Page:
BizTip blog: preventing & solving cashflow problems

Cash flow problems can happen to any business at any time. Guest blogger and business consultant Nikki Viljoen has some key tips to deal with these nerve-wracking issues.

Brian Walsh of Entrepreneur and lately the “Real Success Club” always says “get clarity!” I say “If cash is King, then clarity must be Queen!” So, let’s start off by getting ourselves very clear on what is and what isn’t.

Cash flow is the measurement between money coming in and then going out of your business. If you have more money coming into your business than going out – that’s a good thing because is profit. If you have more money going out of your business than coming in then you obviously have a cash flow problem!

There are only three (3) types of issues that cause cash flow problems and these are:-

1. You’re not making enough money. This usually means that you have to increase the number of sales that you are making or it may mean that your margins are incorrect, which means that your profits are too small or even non-existent. Either way you are not making enough money.

2. You are not getting your debtors to pay you. That means that your money coming in is insufficient to meet the needs of your money going out.

3. You are spending too much money!

Let’s unpack these individually.

You’re not making enough money: As can be clearly seen from the above, this can be broken down further into two parts.

The first part is about sales. You are not selling enough product or service and you need to get yourself out there and sell! If that is not your strength, then you need to hire someone whose strength it is and get them to sell. If your marketing or branding needs to be improved or your product or service that needs to be updated or improved, that needs to get done sooner rather than later. Whatever must happen, must happen and then you need to sell, sell, sell!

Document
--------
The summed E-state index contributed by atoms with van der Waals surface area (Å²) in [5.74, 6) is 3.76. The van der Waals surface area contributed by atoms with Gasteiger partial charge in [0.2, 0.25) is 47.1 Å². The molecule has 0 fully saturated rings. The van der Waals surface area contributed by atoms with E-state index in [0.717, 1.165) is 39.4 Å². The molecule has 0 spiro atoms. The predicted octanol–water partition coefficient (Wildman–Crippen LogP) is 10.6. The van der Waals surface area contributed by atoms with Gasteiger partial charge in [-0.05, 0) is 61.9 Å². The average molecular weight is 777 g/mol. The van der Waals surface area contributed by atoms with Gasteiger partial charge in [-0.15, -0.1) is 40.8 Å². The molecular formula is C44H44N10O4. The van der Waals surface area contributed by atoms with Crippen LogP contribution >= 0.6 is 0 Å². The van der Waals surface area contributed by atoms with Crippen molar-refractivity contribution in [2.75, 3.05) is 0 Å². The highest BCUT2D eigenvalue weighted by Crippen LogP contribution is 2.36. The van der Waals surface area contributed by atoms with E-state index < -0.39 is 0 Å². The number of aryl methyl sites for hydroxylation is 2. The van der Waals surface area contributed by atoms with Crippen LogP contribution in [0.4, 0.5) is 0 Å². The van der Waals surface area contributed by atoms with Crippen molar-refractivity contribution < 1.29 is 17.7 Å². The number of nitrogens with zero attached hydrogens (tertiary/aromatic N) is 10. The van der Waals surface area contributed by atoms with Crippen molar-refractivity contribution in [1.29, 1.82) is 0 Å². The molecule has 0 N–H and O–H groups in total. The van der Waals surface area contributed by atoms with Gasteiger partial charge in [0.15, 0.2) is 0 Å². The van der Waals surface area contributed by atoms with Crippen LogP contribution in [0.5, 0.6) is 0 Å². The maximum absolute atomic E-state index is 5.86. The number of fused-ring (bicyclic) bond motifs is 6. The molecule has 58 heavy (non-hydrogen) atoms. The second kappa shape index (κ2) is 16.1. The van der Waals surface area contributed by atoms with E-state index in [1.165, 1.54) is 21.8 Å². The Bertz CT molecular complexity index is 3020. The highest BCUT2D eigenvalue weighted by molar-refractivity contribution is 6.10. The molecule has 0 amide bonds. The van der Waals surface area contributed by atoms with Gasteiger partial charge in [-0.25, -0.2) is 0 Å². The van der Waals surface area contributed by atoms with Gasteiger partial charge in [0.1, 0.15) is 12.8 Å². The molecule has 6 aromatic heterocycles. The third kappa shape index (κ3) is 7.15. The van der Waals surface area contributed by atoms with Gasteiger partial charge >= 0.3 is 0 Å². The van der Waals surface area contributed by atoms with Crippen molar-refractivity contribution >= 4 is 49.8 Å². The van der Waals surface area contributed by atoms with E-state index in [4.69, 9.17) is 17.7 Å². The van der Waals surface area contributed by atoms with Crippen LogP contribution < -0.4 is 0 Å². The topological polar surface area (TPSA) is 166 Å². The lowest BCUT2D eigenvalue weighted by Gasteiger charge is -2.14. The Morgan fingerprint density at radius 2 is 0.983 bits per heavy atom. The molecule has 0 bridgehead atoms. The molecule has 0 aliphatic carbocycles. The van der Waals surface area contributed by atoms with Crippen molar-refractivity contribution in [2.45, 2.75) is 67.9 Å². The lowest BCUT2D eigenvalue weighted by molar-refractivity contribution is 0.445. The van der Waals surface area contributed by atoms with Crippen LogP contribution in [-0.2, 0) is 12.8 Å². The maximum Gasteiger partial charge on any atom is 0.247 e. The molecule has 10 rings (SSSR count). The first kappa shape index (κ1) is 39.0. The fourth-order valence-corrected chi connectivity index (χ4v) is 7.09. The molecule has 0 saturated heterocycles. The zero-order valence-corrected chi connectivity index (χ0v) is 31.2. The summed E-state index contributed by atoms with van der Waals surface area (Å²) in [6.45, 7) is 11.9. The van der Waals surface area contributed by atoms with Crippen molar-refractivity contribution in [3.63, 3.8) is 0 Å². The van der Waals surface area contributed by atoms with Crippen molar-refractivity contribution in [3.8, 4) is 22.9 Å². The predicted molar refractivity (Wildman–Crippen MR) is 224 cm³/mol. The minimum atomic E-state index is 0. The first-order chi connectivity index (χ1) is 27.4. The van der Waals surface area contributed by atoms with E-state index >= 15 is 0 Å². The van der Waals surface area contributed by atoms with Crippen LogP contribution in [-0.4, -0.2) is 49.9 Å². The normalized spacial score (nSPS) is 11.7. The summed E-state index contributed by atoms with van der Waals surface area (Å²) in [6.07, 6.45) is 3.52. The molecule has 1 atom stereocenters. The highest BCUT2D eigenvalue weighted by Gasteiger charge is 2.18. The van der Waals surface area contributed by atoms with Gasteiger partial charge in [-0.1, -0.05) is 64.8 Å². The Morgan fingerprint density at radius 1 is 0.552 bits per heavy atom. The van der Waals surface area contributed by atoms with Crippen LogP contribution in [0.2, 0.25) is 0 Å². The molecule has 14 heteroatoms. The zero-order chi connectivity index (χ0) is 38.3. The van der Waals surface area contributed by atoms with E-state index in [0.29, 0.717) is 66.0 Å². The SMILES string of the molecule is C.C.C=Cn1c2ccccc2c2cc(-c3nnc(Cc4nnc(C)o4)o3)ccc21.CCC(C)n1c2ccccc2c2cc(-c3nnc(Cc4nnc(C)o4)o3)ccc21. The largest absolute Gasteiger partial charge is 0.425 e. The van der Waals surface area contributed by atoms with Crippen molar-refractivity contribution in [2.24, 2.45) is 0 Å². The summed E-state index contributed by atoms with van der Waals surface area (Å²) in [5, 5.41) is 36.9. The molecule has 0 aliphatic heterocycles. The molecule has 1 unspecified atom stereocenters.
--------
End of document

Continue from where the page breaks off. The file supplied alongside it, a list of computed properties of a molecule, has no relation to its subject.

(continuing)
Test and measure and then test again along the way so that you can see where things are going awry and then “tweak” them and test again. Throw away what doesn’t work and move on. Replicate what does work – it’s really as simple as that.

The second part being your margins is a little more complicated. In order to calculate your margins correctly you need to know exactly what your cost of product is and what your cost of sale is. There is obviously a huge difference between whether you are selling a product or a service but irrespective of which you sell, the issue is the same but from different perspectives and I will deal with each of these issues more comprehensively next time.

Struggling to collect your money: Again there are two avenues here and again I will deal with them in more depth in a future article.

Basically they are:

  • Being a registered credit provider and carrying a ‘book’ and
  • Being a regular, no credit offered type business.

In both cases you need to be in control of the money that is owed to you and the payment thereof.

In both cases you need to ensure that an ageing analysis is generated on a regular basis to ensure that you collect your funds timeously.

Do NOT become emotionally attached to your wayward clients. Decide on the rules e.g. if they haven’t paid in 30 days they get a lawyers letter and if they haven’t paid in 60 days they get handed over to the lawyers. Stick to whatever it is that you have decided upon – no exceptions!

You are spending too much money: Systematically go through your General Ledger and look at each and every expense and see how you can cut it.

Again, check your emotions at the door, if your staff are no longer productive for a full day, chances are that your cash-flow will no longer sustains them. Start a retrenchment process.

Next time we will delve a little deeper into the mystery that is cash-flow to get a little more clarity.

Previously published on Viljoen Consulting


James R Wood posted comment Jun 8, 2019 04:54 AM


Lilongwe, Central Region, Malawi


Thank you Viljoen.
Nice and simple. If only we, as business persons, can see these steps as positive and a not reflection of bad management.